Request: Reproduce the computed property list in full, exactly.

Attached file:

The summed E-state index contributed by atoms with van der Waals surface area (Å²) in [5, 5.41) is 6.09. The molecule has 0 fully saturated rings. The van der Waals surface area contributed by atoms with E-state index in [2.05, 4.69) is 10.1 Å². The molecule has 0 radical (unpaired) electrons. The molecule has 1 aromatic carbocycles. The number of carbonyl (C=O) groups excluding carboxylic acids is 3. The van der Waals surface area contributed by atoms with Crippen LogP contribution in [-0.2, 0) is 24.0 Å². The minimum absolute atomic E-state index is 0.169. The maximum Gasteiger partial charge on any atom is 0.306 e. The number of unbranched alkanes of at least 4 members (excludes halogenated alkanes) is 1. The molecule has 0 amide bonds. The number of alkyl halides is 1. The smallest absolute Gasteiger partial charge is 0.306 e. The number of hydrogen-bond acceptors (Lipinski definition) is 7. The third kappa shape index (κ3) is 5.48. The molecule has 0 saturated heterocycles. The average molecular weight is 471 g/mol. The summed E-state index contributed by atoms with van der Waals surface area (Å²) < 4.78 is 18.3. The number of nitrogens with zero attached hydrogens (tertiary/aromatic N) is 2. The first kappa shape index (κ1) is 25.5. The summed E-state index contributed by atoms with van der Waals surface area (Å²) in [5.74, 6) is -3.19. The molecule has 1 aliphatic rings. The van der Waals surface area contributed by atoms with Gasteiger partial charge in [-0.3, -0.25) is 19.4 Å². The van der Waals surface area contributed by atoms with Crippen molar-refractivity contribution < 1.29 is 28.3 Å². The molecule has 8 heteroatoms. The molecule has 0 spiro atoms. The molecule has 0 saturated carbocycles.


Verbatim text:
The summed E-state index contributed by atoms with van der Waals surface area (Å²) in [5, 5.41) is 6.09. The molecule has 0 fully saturated rings. The van der Waals surface area contributed by atoms with E-state index in [2.05, 4.69) is 10.1 Å². The molecule has 0 radical (unpaired) electrons. The molecule has 1 aromatic carbocycles. The number of carbonyl (C=O) groups excluding carboxylic acids is 3. The van der Waals surface area contributed by atoms with Crippen LogP contribution in [-0.2, 0) is 24.0 Å². The minimum absolute atomic E-state index is 0.169. The maximum Gasteiger partial charge on any atom is 0.306 e. The number of unbranched alkanes of at least 4 members (excludes halogenated alkanes) is 1. The molecule has 0 amide bonds. The number of alkyl halides is 1. The smallest absolute Gasteiger partial charge is 0.306 e. The number of hydrogen-bond acceptors (Lipinski definition) is 7. The third kappa shape index (κ3) is 5.48. The molecule has 0 saturated heterocycles. The average molecular weight is 471 g/mol. The summed E-state index contributed by atoms with van der Waals surface area (Å²) < 4.78 is 18.3. The number of nitrogens with zero attached hydrogens (tertiary/aromatic N) is 2. The first kappa shape index (κ1) is 25.5. The summed E-state index contributed by atoms with van der Waals surface area (Å²) in [5.74, 6) is -3.19. The molecule has 1 aliphatic rings. The van der Waals surface area contributed by atoms with Gasteiger partial charge in [-0.3, -0.25) is 19.4 Å². The van der Waals surface area contributed by atoms with Crippen molar-refractivity contribution < 1.29 is 28.3 Å². The molecule has 8 heteroatoms. The molecule has 0 spiro atoms. The molecule has 0 saturated carbocycles.